How To Create Your Own Luck

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by James Altucher: How
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This was
a guest post I did for TechCrunch this weekend

I’m
in even worse trouble now.
A few weeks ago I had to speak at
Barry
Ritholz’s conference
but that turned out to be “only”
a panel. It was a great panel but I knew I would only have ten minutes
of time so not need to prepare much although even then I was worried.
[Click
above link
for video, including my panel].

Now I’m
speaking for ONE HOUR at Defrag in Boulder, Colorado next week on
November 9 and I’m terrified. For one thing, all of the other
speakers are smarter than me. Right before me is Roger Ehrenberg
speaking about “big data”. I’m not even sure what
“big data” is so right off he’s smarter than me.
Then Paul Kedrosky is speaking later in the afternoon about god
knows what. Paul has an excellent blog obsessed with everyone from
economics to weather data. So despite my
expertise in speaking I’m finding I’m a bit nervous.

I could open
up with the same line I used on Barry’s panel, “When I
was walking over here I had an erection. Not so easy for a 43 year
old without any stimulation whatsoever.” This might not be
the exact crowd for it.

Technically,
the title of my talk is “Success is a Sexually Contagious Disease”
but I only gave them that title because it sounded neat and it
was the title of a blog post I then published
. But I have no
idea if that’s what I’m going to talk about or if that’s
something people will be interested in.

The conference
itself is about entrepreneurship. But I always am plagued that I’ve
gotten somewhat lucky on this issue. My
first company happened during the internet boom
and I happened
to be one of the few people around (at the time) who knew how to
make a website. The second company I had, where
Yasser Arafat was an investor
, went down in flames in the Bust.
The third company I sold was a venture firm. We were only sold because
our top investor was so disgusted with us he wanted to buy out our
ten year contract. And the third company I sold was Stockpickr.com,
which
I sold to thestreet.com
that I already had a great relationship
with. Another company that I made a decent living off was trading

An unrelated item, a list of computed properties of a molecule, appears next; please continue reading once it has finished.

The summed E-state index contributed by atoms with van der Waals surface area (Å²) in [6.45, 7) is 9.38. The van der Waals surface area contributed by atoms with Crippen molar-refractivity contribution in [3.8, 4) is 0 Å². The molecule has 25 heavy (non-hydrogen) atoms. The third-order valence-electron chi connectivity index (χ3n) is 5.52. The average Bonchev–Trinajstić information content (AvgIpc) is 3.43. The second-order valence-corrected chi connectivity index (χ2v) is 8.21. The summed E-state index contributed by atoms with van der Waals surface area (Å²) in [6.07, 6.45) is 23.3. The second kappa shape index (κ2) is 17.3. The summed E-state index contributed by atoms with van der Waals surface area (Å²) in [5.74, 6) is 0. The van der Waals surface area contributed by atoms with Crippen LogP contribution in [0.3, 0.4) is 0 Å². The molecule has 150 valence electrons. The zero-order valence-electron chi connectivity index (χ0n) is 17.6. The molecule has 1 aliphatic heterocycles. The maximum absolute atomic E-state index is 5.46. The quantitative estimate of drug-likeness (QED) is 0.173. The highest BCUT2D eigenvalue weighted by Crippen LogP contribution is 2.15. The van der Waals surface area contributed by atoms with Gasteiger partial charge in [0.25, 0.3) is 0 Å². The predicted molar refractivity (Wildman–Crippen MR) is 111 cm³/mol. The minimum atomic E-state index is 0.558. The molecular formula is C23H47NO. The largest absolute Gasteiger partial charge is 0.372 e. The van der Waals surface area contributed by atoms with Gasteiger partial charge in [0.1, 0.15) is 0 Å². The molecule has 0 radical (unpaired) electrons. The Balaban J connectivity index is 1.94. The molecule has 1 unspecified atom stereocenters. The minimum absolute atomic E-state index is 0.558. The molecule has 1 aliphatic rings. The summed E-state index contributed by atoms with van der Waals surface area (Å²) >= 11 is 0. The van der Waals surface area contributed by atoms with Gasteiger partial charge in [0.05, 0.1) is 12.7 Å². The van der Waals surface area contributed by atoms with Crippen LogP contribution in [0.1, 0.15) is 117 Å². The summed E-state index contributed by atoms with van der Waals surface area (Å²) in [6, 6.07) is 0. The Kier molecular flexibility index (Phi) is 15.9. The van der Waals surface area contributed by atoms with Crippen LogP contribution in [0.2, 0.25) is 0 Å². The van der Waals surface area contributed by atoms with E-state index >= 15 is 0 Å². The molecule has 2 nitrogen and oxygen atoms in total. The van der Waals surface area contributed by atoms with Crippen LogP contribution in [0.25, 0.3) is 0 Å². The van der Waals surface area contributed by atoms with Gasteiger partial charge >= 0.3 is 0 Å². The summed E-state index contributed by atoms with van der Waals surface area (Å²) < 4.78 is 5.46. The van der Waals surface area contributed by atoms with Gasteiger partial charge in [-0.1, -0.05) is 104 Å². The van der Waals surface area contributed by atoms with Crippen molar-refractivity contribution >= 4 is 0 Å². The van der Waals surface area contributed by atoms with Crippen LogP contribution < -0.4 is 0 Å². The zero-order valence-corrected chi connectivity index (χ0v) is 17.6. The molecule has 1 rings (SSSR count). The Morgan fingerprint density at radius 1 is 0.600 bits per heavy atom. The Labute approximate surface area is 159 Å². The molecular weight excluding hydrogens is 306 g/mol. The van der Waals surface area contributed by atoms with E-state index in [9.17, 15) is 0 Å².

for hedge funds and then starting a fund of hedge funds. Everything
else I did (about 16 other attempts at businesses) failed.

So I guess
right now I can see if it was luck or if I learned some lessons.

1) Luck
is similar to “being at the right place at the right time”.

So you can easily position yourself there. We know that the right
place for right now is somewhere in social media. There are still
many niches (plumbers, diamond wholesalers, etc) that aren’t
properly using social media correctly. The big agencies are ignoring
them and they are too small and focused to understand how to use
direct marketing via social media. If I were starting a business
right now I’d either do lead generation via social media for
a small but focused niche (diamond wholesalers, small restaurants,
etc) or I’d provide financing/lending for companies that are
doing this and have established records of turning profits on money
spent. I know several companies doing the above but it’s an
incredibly wide open, gaping hole in the industry.

If I were a
banker I’d look to buying companies all over the country in
this space and then bringing the combined entity public in the IPO
boom that’s about to start happening.

2) My venture
firm being sold I learned one thing: have at least one partner who
is a great negotiatior.
“Be bad” and someone will
be willing to buy you usually doesn’t work. I was lucky there.
Although, I will say, I had good, professional partners that knew
how to negotiate very well. The one guy’s main technique was
to act like we always had alternatives when we never did. And he
would ignore the other party for a day or so while they got desperate.
It’s a gutsy way to negotiate but it worked. Here’s
part of the reason
it didn’t work out for me as a big VC.

3) The mental
health facility I sold I learned some very important things. Quantity,
persistence, and story-telling.
You need to hit everyone and
then call everyone back twice. We must’ve made 30 calls and
then 30 follow-ups to make sure we spoke with the right person.
And then with each person we pushed to have a phone call with the
company. Then once we had a potential buyer on the phone we had
to make sure we told at least three different stories: how the company
doing (and was going to do ), the reasons why growth was a LOCK,
and the reasons why management was incredible. Then we got the deal
done.Which was a story unto itself. (Here’s my prior post on
TechCrunch on how to best sell a company).

4) Stockpickr,
as I mentioned before was a matter of being both proactive, and
having friends in the right places.
But it also was a matter
of vigilance. I had a particular passion about how a financial community
could develop with NO NEWS. I hate the news. It also was a matter
of nourishing relationships built up over a five year period of
non-stop work in the financial media space.

Read
the rest of the article

November
12, 2011

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